'With new conceptions and interpretations, this book is a significant contribution in a number of fields: California history, Mexico and the Southwest, pre-colonial California, Chicano studies. It is also an example of the finest of memoir literature...Murgu'a is an elegant stylist reminiscent of Hemingway in his deceptive simplicity' - Roxanne Dunbar-Ortiz, Professor of Ethnic Studies, California State University, Hayward. 'People who live in California deny the past', asserts Alejandro Murgu'a. In a state where 'what matters is keeping up with the current trends, fads, or latest computer gizmo', no one has 'the time, energy, or desire to reflect on what happened last week, much less what happened ten years ago, or a hundred'.From this oblivion of memory, he continues, comes a false sense of history, a deluded belief that the way things are now is the way they have always been. In this work of creative nonfiction, Murgu'a draws on memories - his own and his family's reaching back to the eighteenth century - to (re)construct the forgotten Chicano-indigenous history of California. He tells the story through significant moments in California history, including the birth of the mestizo in Mexico, destruction of Indian lifeways under the mission system, violence toward Mexicanos during the Gold Rush, Chicano farm life in the early twentieth century, the Chicano Movement of the 1960s, Chicano-Latino activism in San Francisco in the 1970s, and the current rebirth of Chicano-Indio culture. Rejecting the notion that history is always written by the victors, and refusing to be one of the vanquished, he declares, 'This is my California history, my memories, richly subjective, and atavistic'.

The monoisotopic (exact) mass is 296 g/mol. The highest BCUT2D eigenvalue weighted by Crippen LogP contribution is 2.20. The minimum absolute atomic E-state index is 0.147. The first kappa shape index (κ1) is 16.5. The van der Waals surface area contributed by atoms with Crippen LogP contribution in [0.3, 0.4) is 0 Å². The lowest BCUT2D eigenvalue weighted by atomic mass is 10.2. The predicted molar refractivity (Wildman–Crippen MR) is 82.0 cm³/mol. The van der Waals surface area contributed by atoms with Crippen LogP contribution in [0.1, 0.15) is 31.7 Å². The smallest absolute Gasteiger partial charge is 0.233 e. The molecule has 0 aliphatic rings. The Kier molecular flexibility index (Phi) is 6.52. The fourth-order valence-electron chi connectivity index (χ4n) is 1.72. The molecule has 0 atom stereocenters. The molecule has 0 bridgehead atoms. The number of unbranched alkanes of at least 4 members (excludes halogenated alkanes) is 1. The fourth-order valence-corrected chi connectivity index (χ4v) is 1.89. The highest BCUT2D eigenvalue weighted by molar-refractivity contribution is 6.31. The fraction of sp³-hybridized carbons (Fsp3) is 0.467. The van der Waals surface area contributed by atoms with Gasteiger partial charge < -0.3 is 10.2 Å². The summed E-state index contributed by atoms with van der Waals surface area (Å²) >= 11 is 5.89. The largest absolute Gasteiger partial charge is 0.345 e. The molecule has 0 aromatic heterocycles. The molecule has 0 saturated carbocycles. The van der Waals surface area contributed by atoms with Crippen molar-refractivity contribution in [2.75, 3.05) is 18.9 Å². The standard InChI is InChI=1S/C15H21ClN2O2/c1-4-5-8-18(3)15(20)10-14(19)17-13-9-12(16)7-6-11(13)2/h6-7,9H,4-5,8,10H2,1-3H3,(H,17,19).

(source: Nielsen Book Data)
  • Preface: Maize for the MetatePhantoms in the Mirror-- The Good Old Mission Days Never Existed-- Josefa of Downieville: The Obscure Life and Notable Death of a Chicana in Gold Rush California-- Triptych: Memories of the San Fernando Valley-- Gathering Thunder-- Tropi(lo)calidad: Macondo in La Mission-- Petroglyph of Memory-- The Marin Headlands: A Meditation on Place-- The Homecoming of an Azteca-Mexica ClanNotes-- Selected Bibliography-- Acknowledgments-- Index.